Zomato Backer Temasek Says Indian Public Market Has Matured To Handle New-Age Firms
A Zomato delivery executive. The Zomato layoffs also include movements to other departments as part of our internal job placement exercise. (Photo: Zomato Website)

Zomato Backer Temasek Says Indian Public Market Has Matured To Handle New-Age Firms

The success of Zomato Ltd.’s initial public offering proves that the Indian market has matured to handle new-age firms, according to Temasek, one of the investors in the food delivery firm.

Zomato’s Rs 9,375-crore offer was fully subscribed on the first day of sale on July 14 and had received demand for more than five times the shares on offer by the end of the second day. The portion set aside for anchor investors was subscribed more than 35 times ahead of the offer.

That comes as investors pile into IPOs when benchmark indices breach new records, having rebounded from last year’s pandemic lows. Maiden offers of other new-age firms such as Ease My Trip Planners Ltd. and online gaming platform Nazara Technologies Ltd.'s received overwhelming response.

The Singapore-based investment fund has 5% of its $281 billion assets under management in India. Half of its India exposure is direct investments, including in startups.

“What we are now seeing is that they (new-age firms) are at a point where they can be IPOed in the Indian market,” Promeet Ghosh, deputy head-India at Temasek, to BloombergQuint in an interaction. It’s unusual for the local public market to accept these business models and it reflects “not only the maturing of the companies but also maturing of the markets”.

“We started investing in early-stage companies seven to eight years ago. Our investments in some of them like Billdesk, Pine Labs and Policybazaar are long-standing investments,” he said. Many of the companies that Temasek backed are much more mature and potential IPO candidates like Zomato, he said.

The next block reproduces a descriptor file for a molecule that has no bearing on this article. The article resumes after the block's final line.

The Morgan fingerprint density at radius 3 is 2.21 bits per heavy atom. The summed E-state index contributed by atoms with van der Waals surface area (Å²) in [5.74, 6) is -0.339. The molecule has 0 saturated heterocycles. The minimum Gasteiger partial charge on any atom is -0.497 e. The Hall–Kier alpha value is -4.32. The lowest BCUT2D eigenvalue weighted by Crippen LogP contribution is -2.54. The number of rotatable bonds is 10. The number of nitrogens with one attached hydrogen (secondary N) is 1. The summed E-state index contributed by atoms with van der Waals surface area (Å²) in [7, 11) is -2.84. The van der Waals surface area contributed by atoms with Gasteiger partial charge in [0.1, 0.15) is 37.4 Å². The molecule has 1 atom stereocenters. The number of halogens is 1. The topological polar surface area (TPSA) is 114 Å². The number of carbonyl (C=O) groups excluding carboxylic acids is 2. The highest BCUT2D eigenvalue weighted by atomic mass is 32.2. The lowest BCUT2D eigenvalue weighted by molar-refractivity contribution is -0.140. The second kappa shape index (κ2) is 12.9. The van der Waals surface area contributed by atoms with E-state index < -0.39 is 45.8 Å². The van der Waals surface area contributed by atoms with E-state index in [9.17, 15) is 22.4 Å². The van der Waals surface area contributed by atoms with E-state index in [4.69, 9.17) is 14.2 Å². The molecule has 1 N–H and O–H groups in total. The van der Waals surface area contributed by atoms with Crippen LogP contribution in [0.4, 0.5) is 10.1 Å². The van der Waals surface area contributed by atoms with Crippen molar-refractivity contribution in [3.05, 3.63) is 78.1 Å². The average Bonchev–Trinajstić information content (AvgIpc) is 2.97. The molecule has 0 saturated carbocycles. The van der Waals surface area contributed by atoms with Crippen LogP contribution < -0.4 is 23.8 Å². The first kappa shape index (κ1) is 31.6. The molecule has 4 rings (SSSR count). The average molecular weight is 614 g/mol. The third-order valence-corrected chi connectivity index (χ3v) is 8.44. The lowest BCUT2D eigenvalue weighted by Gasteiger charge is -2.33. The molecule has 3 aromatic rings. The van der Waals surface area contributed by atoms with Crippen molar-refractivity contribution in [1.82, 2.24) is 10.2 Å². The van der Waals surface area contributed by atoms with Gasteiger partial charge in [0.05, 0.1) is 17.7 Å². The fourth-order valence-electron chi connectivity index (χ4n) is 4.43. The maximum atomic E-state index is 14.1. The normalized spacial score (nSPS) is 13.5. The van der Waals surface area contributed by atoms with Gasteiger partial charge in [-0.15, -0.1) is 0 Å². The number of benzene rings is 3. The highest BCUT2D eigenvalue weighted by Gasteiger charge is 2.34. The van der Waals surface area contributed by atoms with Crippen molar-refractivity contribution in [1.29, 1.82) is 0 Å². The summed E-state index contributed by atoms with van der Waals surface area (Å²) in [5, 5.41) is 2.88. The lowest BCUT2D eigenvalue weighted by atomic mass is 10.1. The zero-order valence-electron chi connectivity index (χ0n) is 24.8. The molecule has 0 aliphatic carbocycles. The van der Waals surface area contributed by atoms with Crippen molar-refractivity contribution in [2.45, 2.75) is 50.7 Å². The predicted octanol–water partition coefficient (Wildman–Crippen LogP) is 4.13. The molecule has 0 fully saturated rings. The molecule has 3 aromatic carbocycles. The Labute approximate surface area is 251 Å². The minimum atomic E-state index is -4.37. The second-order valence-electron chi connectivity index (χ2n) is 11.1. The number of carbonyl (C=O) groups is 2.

Covid-19 has consolidated and formalised the economy, increasing the adoption of tech companies, Ghosh said. “Some of these companies are now a larger part of your life than earlier and that also may be translating into better acceptance by the public markets,” he said. There is a far greater acceptance of technology-led solutions, he said, whether it’s home delivery of food, online transactions or online marketplaces.

While several startups shut down during the pandemic, Ghosh said Temasek’s investee companies managing to stay afloat as they were either adequately funded or pivoted their business model.

How To Value New-Age Firms?

“Valuation today is important but you need to prognosticate it to the future, say five to six years down the line—what is this going to look like,” Ghosh said. “Once you got a sense of that … [and then you see if] the valuation paid today is fair or not”.

Should Investors Look At Cash Flows?

While brick-and-mortar companies invest in plants and machinery, new-age firms spend on technology and acquiring customers, Ghosh said.

“You have to think what is creating a long-term sustainable value in this business (new-age firms), he said. “Eventually, you have to look forward and see, is this a sustainable model. What differentiates it from others in the space?”

There are innumerable examples of technology-focused companies which continued to invest cash every year and still are very large companies today, he said. The markets are comfortable in supplying cash and valuing such firms well because they have built up scale and have strong entry barriers for newer players, he said.

Ghosh, however, expects consolidation among tech platforms with traditional firms. “It’s a global trend that there have been combinations between older brick-and-motor company and technology platforms,” he said. “There is value to be had by combining those two.”

One example of it is Temasek-backed Pharmeasy’s acquisition of diagnostics chain Thyrocare.

Next Big Investment Focus

Temasek is betting on ESG and targets to reduce by half the carbon footprint of its portfolio companies by 2030 and net carbon neutral by 2050.

Temasek has invested in solar startup O2 Power Pvt. and ride-hailing firm Ola that now also makes electric two-wheelers. The fund is also helping its portfolio companies to reduce carbon footprint and invest in emerging technologies, Ghosh said.

Watch the full conversation here:

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